How to throttle (or add a custom delay to) an API request?

As a frontend developer or QA, testing certain parts of web applications requires you to simulate a network delay in one or more components of the web app.

Use cases:

  • API Dependency testing
  • Loading experience in your app.
  • Performance of your web app on a slower network conditions.
  • Behaviour of your app when one or more APIs respond slowly (API Latency has gone up).
  • Check if any race conditions exist when some resource X gets loaded after or before another resource Y.
  • Test the impact of the slow loading of external resources impact on your app.

Use Requestly chrome extension to add client side delay

To create a Delay Request Rule in Requestly:

  1. Install Requestly’s browser extension.
  2. Click Create your first rule and go to Delay Network Requests and click Create Rule.
  3. Enter the URL and delay time and click Create Rule on top right.
  1. Source Condition: Source condition is where you set criteria for which requests will match the. You can use  URLHost  or  Path with RegexContainsWildcard  or  Equals to match the source request . Learn more about source conditions here.
  2. Delay Amount : The delay time (in milliseconds) that is applied to the request matching the source condition. For XHR/Fetch, max delay is 5000 ms & for other resources (JS, CSS, Images, etc), max delay is 10000 ms. For Desktop app we don’t have such limitation for the delay amount.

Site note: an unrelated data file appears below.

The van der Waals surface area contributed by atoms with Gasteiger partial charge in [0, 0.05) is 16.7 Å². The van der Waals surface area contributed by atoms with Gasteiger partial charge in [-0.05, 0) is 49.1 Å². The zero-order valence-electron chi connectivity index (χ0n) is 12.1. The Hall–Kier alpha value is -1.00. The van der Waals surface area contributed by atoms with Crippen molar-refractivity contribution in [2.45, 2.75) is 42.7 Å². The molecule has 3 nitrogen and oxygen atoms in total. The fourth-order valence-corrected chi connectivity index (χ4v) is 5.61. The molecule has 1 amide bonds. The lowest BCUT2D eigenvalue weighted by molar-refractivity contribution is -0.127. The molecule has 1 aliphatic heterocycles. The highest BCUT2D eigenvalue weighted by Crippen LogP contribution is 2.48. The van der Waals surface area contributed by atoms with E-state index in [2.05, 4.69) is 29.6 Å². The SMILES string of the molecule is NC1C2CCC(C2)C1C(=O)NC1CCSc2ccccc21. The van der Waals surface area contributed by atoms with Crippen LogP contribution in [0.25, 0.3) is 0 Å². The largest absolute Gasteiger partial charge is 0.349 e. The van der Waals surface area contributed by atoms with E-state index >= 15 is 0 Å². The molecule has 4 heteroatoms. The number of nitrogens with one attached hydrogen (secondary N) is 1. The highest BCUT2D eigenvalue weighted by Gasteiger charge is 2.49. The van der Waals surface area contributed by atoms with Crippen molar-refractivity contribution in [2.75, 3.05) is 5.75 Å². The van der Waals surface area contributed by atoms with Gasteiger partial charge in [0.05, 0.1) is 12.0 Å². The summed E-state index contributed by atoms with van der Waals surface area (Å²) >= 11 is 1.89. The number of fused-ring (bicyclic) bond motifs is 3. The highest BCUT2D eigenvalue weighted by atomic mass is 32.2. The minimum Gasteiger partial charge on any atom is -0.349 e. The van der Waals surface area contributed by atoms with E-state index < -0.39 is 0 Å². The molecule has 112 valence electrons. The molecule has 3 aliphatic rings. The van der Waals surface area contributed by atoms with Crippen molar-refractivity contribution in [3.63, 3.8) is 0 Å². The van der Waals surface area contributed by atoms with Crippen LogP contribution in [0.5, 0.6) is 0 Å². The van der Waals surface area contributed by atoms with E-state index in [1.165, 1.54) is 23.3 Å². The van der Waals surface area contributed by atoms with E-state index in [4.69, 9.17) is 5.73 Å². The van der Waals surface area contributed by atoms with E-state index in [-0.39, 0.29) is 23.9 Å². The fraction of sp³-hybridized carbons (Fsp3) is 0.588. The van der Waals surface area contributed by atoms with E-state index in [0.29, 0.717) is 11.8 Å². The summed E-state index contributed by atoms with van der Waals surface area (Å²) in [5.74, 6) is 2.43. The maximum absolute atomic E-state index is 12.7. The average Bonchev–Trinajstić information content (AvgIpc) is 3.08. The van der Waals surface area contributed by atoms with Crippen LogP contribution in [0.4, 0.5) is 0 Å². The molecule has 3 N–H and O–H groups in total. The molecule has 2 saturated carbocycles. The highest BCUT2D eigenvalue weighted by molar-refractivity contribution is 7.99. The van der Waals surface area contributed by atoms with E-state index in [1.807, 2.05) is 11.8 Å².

3. Source Filters : You can define better targeting conditions and restrict rules to be applied on specific webpages (or domains), request types, request methods, or request payload. Learn more about source filters here.

You can also combine this with other rules of Requestly, for example, when you want to modify the headers of the request after delaying it. Learn more.

Limitations

  • The Requestly extension actually adds the delay in the browser.
  • Adding the delay in the browser could lead to a poor browsing experience when the delay is applied to too many requests or is applied for a large duration.

This article was written by:

Sagar Soni

Sagar Soni

Sagar is the co-founder and CTO of Requestly. When he's not busy architecting the next big thing in software development, you'll likely find him behind the wheel, cruising the streets and enjoying the thrill of the drive. For Sagar, it's all about the code by day and the open road by night.

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